THE RISK OF LEAD EXPOSURE IN REMEDIATION
For most of human history, lead was a popular material in art and construction, thanks to its extreme malleability and corrosion resistance. Ancient Egyptians used lead for sculptures and pottery glazes. The Greeks lined the hulls of their ships with lead. And the Romans used lead to build their elaborate water systems. Found in everything from roofing to makeup, lead’s widespread use resulted in lead poisoning. Unfortunately, it wasn’t until the 20th century that scientists discovered the dangers of lead.
As awareness of the negative health effects of lead increased, countries began banning lead-based products in the name of public health. Despite popular belief, these bans have not eliminated the presence of lead from homes and buildings entirely. A lack of understanding about the presence of lead poses a great danger to building occupants as well as to remediators who may come into a building to fix a problem that’s not related to lead. Here are two dangerous myths about lead we need to stop believing.
Myth No. 1: Lead is only a problem in structures built before 1978.
Lead isn’t just a hazard in the remediation of older buildings. Though the federal government banned consumer uses of paint that contained lead in 1978, buildings constructed after the ban can still contain dangerous levels of lead because other lead-based products are still being used to build homes and other structures today. These building products, usually imported from other countries, can include:
- Ceramic tile glazing
- Porcelain glazing on bathtubs and sinks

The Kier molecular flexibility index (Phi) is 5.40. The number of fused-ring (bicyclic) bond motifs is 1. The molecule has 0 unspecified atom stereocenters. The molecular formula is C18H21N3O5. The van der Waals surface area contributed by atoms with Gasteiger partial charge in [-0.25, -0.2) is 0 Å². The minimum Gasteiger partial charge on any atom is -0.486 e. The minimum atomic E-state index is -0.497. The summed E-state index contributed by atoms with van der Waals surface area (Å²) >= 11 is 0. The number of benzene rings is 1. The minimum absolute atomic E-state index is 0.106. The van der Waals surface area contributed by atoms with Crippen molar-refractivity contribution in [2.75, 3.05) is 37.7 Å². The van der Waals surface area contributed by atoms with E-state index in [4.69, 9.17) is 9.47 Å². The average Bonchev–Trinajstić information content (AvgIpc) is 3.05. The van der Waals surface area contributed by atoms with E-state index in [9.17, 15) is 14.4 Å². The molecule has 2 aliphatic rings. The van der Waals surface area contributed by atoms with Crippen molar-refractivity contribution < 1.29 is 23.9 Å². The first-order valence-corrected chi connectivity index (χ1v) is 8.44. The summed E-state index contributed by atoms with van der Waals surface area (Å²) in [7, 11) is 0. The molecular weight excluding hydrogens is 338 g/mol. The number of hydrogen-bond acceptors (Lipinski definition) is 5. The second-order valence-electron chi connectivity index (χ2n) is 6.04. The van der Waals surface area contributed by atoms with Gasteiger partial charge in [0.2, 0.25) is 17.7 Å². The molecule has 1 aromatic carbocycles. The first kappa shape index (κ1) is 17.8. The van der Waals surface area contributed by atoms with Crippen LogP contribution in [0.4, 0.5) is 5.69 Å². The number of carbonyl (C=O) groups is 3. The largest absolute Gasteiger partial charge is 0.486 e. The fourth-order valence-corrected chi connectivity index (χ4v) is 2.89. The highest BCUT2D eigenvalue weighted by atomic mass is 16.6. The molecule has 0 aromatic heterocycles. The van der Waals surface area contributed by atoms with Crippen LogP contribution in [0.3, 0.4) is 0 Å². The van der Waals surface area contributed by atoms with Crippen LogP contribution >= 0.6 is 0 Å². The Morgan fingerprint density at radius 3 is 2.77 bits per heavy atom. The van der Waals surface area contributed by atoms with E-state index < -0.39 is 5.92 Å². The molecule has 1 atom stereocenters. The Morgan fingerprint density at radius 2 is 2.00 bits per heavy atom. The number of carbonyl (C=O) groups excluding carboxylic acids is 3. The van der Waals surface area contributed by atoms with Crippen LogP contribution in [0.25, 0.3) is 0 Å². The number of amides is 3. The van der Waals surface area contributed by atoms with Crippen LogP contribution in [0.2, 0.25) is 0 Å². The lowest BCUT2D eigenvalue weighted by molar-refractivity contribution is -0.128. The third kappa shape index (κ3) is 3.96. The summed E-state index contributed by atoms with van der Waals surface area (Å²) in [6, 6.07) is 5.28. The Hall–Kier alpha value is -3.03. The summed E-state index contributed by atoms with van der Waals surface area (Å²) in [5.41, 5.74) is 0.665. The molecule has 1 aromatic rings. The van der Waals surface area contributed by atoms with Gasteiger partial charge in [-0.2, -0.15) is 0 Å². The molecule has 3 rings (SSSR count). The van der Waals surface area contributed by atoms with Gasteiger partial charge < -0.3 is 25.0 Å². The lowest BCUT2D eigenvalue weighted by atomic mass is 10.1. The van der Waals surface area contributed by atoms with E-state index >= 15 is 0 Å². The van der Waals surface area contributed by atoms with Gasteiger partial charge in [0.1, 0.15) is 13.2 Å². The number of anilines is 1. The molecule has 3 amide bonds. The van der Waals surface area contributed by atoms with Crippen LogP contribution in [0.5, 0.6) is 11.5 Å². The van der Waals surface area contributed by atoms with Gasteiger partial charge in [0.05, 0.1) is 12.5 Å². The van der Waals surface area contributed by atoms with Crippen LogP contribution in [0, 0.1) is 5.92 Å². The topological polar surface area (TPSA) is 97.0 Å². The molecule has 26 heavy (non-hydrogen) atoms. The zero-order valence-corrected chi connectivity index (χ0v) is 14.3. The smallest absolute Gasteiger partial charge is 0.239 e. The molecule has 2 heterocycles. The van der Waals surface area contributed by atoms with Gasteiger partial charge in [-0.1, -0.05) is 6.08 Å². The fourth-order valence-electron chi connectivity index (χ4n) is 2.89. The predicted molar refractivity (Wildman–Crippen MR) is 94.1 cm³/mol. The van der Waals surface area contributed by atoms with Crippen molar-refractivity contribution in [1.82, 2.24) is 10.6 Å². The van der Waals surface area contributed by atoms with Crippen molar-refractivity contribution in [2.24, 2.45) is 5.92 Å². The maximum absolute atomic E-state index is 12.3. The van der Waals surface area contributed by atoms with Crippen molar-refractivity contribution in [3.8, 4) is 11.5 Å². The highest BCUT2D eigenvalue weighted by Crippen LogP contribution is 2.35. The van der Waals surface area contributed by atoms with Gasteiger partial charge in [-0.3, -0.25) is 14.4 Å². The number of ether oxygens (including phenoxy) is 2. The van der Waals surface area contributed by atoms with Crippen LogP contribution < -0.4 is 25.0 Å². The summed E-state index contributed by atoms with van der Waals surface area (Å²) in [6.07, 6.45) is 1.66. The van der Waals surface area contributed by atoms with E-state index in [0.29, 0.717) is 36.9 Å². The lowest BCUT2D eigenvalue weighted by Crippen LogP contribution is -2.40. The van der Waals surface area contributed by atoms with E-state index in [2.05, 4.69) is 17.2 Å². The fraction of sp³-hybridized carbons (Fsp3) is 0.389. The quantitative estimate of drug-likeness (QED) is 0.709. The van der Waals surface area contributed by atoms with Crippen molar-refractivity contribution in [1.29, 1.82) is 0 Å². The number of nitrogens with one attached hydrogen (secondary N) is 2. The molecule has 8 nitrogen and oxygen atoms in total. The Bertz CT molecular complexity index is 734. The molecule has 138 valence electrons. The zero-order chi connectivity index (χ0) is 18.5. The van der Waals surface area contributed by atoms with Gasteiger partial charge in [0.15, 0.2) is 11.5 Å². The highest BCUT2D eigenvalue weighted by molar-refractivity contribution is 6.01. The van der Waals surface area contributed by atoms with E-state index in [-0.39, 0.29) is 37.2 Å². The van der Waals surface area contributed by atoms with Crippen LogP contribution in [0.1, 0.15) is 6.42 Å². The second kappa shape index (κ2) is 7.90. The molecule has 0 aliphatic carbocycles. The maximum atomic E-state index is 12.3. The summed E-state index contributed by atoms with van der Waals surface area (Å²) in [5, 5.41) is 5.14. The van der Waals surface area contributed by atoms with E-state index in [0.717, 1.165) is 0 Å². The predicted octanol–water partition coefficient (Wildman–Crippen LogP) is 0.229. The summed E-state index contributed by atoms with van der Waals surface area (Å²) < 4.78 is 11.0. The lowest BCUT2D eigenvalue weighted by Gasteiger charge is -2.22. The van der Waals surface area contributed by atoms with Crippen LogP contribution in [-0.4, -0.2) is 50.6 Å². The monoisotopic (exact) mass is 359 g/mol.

- Stained glass windows
- Lead water piping
- Pipe solder
- Roof flashings
- Lead lag shields
- Solar cells
- Rubber and plastics (lead oxide and lead chromate)
In addition to building materials, some household items also contain lead. Batteries, electronics, jewelry, antiques, ammunition, porcelain, and old children’s toys or books often contain lead.
Myth No. 2: Lead has nothing to do with mold or fire damage.
Remediators and other contractors need to be aware of the potential lead risk when they come in to address mold or fire damage.
Lead can vaporize at 752 degrees F. Structure fires easily exceed this temperature. When there is a fire in a building where lead is present in the building materials, these materials release lead vapor in the form of highly toxic lead oxide fumes. When the vapor condenses, fume particles are released into the atmosphere. These lead particles, when inhaled, can be absorbed directly into a person’s bloodstream.
Even after the fumes disperse, lead-ladened smoke can permeate surfaces in the form of ultra-fine lead dust. If you handle something covered in lead dust and then touch your nose, eyes, or mouth, you risk lead exposure. Lead dust that gets into a remediator’s hair or clothing can move to other locations. This so-called take-home lead can find its way into your home and put your family and children at risk.
Strict federal and state regulations detail procedures for how remediators should conduct inspections or do work at sites where regulated hazardous materials, such as asbestos or lead, may be present. As it is not uncommon for mold remediators to encounter materials containing asbestos or lead, it is important for those who answer mold complaints to be aware of these regulations. Remediators who fail to follow these regulations risk contaminating the entire structure and getting fined.
Lead exposure remains a risk even for those working in modern buildings. In order to negate this risk, Restoration & Remediation Magazine suggests the following:
- Treat every fire or mold remediation as if there is lead, until proven otherwise.
- When entering a fire-damaged structure, all persons should wear proper personal protective equipment.
- Have a certified environmental testing company examine samples of ash, soot, or dust for lead contamination.
- Do not prioritize mold over other regulated hazardous materials.
- When interior finishes are suspected to be contaminated with lead-based paint, addressing this hazard must take precedence.
The dangers of lead are well known, but these dangers are not a thing of the past. Remediators and building occupants alike should educate themselves about potential lead hazards to reduce their risks during remediation work.